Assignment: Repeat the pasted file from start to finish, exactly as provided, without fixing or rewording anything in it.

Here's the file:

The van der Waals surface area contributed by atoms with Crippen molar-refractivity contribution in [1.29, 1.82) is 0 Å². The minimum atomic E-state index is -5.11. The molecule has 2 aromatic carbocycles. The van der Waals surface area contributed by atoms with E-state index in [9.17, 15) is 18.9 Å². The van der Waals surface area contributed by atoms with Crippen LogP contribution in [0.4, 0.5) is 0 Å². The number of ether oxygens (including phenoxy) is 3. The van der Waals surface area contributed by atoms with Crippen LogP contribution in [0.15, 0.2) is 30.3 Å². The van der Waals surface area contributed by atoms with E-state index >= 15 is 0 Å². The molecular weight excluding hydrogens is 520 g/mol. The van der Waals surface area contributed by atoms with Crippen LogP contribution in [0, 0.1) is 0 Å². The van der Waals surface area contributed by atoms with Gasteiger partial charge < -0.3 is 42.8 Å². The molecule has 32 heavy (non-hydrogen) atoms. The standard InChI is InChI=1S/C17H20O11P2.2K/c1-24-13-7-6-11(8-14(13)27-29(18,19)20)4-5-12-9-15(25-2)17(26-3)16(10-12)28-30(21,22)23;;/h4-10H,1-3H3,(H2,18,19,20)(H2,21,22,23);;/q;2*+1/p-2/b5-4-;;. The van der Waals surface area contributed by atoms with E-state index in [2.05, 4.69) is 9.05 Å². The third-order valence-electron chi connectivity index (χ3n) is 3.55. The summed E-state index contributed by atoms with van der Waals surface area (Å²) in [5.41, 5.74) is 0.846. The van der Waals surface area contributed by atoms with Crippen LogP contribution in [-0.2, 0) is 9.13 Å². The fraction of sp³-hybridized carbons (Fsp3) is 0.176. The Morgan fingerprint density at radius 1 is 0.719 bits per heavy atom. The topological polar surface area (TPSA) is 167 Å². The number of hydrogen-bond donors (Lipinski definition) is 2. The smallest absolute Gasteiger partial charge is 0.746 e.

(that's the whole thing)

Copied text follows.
The van der Waals surface area contributed by atoms with Crippen molar-refractivity contribution in [1.29, 1.82) is 0 Å². The minimum atomic E-state index is -5.11. The molecule has 2 aromatic carbocycles. The van der Waals surface area contributed by atoms with E-state index in [9.17, 15) is 18.9 Å². The van der Waals surface area contributed by atoms with Crippen LogP contribution in [0.4, 0.5) is 0 Å². The number of ether oxygens (including phenoxy) is 3. The van der Waals surface area contributed by atoms with Crippen LogP contribution in [0.15, 0.2) is 30.3 Å². The van der Waals surface area contributed by atoms with E-state index >= 15 is 0 Å². The molecular weight excluding hydrogens is 520 g/mol. The van der Waals surface area contributed by atoms with Crippen LogP contribution in [0, 0.1) is 0 Å². The van der Waals surface area contributed by atoms with Gasteiger partial charge < -0.3 is 42.8 Å². The molecule has 32 heavy (non-hydrogen) atoms. The standard InChI is InChI=1S/C17H20O11P2.2K/c1-24-13-7-6-11(8-14(13)27-29(18,19)20)4-5-12-9-15(25-2)17(26-3)16(10-12)28-30(21,22)23;;/h4-10H,1-3H3,(H2,18,19,20)(H2,21,22,23);;/q;2*+1/p-2/b5-4-;;. The van der Waals surface area contributed by atoms with E-state index in [2.05, 4.69) is 9.05 Å². The third-order valence-electron chi connectivity index (χ3n) is 3.55. The summed E-state index contributed by atoms with van der Waals surface area (Å²) in [5.41, 5.74) is 0.846. The van der Waals surface area contributed by atoms with Crippen LogP contribution in [-0.2, 0) is 9.13 Å². The fraction of sp³-hybridized carbons (Fsp3) is 0.176. The Morgan fingerprint density at radius 1 is 0.719 bits per heavy atom. The topological polar surface area (TPSA) is 167 Å². The number of hydrogen-bond donors (Lipinski definition) is 2. The smallest absolute Gasteiger partial charge is 0.746 e.